She believes in the importance of creative industries, which are still too often looked at as a "nice to have" rather than a "need to have."
"Creativity defines who you are as a city and a province. It is just as important as sport, or mining, or lumber, or fisheries. There’s an economic benefit to this. The music industry contributes $92 million to the GDP. The film industry $112 million to the GDP. Those are not insignificant numbers. There are over 2,000 people working in film. This is an economic driver. If you want to sustain your creative talent, you need to provide the tools for them to thrive."
Vivier says artists deserve to make a living, and that creativity begets creativity.
"If someone is leaving the province for work, it’s important that it’s by choice, not necessity," she says. "Ten years ago, if someone wanted to work in film, they probably had to leave in order to have enough work to support themselves. That’s not the case anymore. I’m really proud of that, that people can make that choice now."
"Ten years ago, if someone wanted to work in film, they probably had to leave in order to have enough work to support themselves. That’s not the case anymore. I’m really proud of that, that people can make that choice now." ‐Carole Vivier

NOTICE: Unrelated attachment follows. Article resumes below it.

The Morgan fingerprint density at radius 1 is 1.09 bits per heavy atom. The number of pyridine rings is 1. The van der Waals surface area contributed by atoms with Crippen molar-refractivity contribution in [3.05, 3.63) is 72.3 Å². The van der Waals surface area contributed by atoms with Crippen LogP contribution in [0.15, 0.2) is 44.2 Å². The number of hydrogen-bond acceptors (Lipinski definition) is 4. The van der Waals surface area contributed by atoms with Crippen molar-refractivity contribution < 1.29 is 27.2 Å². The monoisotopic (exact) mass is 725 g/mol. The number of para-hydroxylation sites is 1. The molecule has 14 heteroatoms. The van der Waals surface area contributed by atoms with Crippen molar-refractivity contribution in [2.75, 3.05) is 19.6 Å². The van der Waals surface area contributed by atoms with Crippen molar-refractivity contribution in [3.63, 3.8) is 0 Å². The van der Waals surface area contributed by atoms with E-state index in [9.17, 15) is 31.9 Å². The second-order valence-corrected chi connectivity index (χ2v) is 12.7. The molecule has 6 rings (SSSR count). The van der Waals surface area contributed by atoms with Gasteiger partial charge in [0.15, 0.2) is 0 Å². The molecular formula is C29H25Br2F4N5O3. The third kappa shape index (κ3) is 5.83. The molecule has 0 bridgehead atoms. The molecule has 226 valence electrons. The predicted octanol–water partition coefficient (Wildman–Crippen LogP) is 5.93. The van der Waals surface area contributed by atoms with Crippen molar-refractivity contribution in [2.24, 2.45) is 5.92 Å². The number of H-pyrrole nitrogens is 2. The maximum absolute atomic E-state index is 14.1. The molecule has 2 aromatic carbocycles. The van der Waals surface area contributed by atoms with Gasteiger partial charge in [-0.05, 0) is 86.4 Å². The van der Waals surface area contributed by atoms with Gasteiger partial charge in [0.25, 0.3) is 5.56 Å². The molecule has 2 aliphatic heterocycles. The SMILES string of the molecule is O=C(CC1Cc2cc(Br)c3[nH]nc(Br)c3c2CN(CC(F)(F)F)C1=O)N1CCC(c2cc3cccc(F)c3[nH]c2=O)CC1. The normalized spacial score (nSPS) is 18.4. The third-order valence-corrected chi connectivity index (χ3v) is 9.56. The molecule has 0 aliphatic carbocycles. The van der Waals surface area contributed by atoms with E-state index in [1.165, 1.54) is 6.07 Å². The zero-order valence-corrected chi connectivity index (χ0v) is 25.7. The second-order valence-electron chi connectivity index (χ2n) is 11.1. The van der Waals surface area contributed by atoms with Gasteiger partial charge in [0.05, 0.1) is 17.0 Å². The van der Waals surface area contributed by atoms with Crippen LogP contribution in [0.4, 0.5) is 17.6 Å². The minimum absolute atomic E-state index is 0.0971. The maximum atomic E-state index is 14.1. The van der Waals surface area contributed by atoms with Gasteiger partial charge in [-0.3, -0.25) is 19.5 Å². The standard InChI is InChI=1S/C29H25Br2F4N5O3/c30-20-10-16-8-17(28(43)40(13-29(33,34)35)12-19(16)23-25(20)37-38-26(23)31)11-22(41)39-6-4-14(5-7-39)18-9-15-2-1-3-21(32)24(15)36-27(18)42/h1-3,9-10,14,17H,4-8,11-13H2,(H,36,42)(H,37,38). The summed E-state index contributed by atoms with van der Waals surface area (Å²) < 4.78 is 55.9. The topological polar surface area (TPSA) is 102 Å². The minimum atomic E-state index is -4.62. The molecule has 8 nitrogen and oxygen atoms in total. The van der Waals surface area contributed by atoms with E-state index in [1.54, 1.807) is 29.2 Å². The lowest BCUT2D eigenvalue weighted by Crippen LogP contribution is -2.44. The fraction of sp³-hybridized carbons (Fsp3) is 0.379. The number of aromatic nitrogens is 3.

She is also tremendously proud of her staff, whom she is going to miss. "It’s not one person. It takes a team. It really is from the contributions of everyone that the success is there today."
She’s also proud of Manitoba’s artists.
"You know, when I go to a screening, or a showcase, I feel like the mum," she says with a laugh. "I have knots in my stomach. I’m nervous for them, I’m happy for them. You have to really love what you do and who you work with to do this job. You have to be a champion of their success and really root for them."
Jen Zoratti is a Winnipeg Free Press columnist and co-host of the paper's local culture podcast, Bury the Lede.